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Medline ® Abstract for Reference 79

of 'Chronic functional constipation and fecal incontinence in infants and children: Treatment'

79
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Effectiveness of senna vs polyethylene glycol as laxative therapy in children with constipation related to anorectal malformation.
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Santos-Jasso KA, Arredondo-García JL, Maza-Vallejos J, Lezama-Del Valle P
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J Pediatr Surg. 2017;52(1):84. Epub 2016 Oct 27.
 
PURPOSE: Constipation is present in 80% of children with corrected anorectal malformations, usually associated to rectal dilation and hypomotility. Osmotic laxatives are routinely used for idiopathic constipation. Senna is a stimulant laxative that produces contractions improving colonic motility without affecting the stool consistency. We designed this trial to study the effectiveness of Senna versus polyethylene glycol for the treatment of constipation in children with anorectal malformation.
METHODS: A randomized controlled crossover design clinical trial, including a washout period, was conducted, including children with corrected anorectal malformations with fecal continence and constipation. The sample size was calculated for proportions (n=28) according to available data for Senna. Effectiveness of laxative therapy was measured with a three variable construct: 1) daily bowel movement, 2) fecal soiling, 3) a "clean" abdominal x-ray. Data analysis included descriptive statistics and a Fisher's exact test for the outcome variable (effectiveness).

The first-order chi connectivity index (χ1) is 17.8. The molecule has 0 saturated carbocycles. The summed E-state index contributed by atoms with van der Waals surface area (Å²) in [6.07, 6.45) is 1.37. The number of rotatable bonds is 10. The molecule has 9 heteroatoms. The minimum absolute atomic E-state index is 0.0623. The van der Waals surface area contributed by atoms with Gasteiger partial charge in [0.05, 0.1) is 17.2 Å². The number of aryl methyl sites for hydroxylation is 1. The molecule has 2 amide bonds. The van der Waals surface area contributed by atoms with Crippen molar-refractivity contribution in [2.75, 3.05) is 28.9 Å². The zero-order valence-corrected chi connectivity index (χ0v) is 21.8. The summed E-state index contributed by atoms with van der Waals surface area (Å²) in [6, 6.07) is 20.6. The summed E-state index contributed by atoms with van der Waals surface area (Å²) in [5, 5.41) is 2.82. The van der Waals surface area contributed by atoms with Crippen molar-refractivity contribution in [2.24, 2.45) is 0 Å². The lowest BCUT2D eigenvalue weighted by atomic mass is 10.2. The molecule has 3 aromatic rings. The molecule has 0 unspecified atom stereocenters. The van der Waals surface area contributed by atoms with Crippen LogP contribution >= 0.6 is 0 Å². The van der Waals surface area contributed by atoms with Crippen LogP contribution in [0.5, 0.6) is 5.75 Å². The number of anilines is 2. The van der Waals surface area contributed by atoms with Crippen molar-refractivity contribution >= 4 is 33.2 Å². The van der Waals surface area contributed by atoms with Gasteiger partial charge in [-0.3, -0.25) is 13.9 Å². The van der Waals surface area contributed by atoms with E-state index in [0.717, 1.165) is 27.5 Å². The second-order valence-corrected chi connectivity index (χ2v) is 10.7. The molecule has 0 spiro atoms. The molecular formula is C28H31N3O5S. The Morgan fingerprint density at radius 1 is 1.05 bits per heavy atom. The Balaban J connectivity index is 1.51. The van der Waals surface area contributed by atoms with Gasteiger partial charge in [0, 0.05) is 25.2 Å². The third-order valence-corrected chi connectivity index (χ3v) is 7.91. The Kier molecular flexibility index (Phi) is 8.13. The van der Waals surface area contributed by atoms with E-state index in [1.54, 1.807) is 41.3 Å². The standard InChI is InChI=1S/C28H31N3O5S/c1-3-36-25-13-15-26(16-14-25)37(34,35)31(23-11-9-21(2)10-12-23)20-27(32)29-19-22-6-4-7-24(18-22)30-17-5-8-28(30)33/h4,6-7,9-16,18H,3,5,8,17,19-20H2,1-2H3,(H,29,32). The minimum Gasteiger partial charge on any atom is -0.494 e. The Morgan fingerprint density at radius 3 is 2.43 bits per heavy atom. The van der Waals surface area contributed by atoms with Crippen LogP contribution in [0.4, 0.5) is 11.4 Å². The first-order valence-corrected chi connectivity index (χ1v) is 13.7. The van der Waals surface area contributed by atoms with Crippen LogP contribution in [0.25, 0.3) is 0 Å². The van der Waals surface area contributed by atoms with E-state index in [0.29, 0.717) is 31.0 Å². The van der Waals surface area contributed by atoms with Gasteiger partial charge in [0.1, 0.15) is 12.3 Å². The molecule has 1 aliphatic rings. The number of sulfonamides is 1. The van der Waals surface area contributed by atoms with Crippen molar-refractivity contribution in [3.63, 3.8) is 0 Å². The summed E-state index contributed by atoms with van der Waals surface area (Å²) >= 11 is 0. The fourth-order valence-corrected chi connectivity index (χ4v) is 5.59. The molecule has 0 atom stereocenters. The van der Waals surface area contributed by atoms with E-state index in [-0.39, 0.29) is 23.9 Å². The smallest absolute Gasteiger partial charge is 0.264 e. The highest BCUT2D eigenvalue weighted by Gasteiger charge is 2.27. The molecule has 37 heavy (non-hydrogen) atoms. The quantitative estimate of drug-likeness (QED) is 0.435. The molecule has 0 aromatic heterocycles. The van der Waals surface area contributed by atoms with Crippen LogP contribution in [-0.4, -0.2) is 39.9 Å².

RESULTS: The study was terminated early because the interim analysis showed a clear benefit toward Senna (p = 0.026). The sample showed a normal statistical distribution for the variables age and presence of megarectum. The maximum daily dose of Senna (sennosides A and B) was 38.7mg and 17g for polyethylene glycol. No adverse effects were identified.
CONCLUSION: Therapy with Senna should be the laxative treatment of choice as part of a bowel management program in children with repaired anorectal malformations and constipation, since the stimulation of colonic propulsion waves could lead to stool evacuation without modification of its consistency which can affect fecal continence.
LEVEL OF EVIDENCE: I - randomized controlled trial with adequate statistical power.
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Department of General Pediatric Surgery, Instituto Nacional de Pediatría, Ciudad de México, Mexico 04530. Electronic address: santosjasso@hotmail.com.
PMID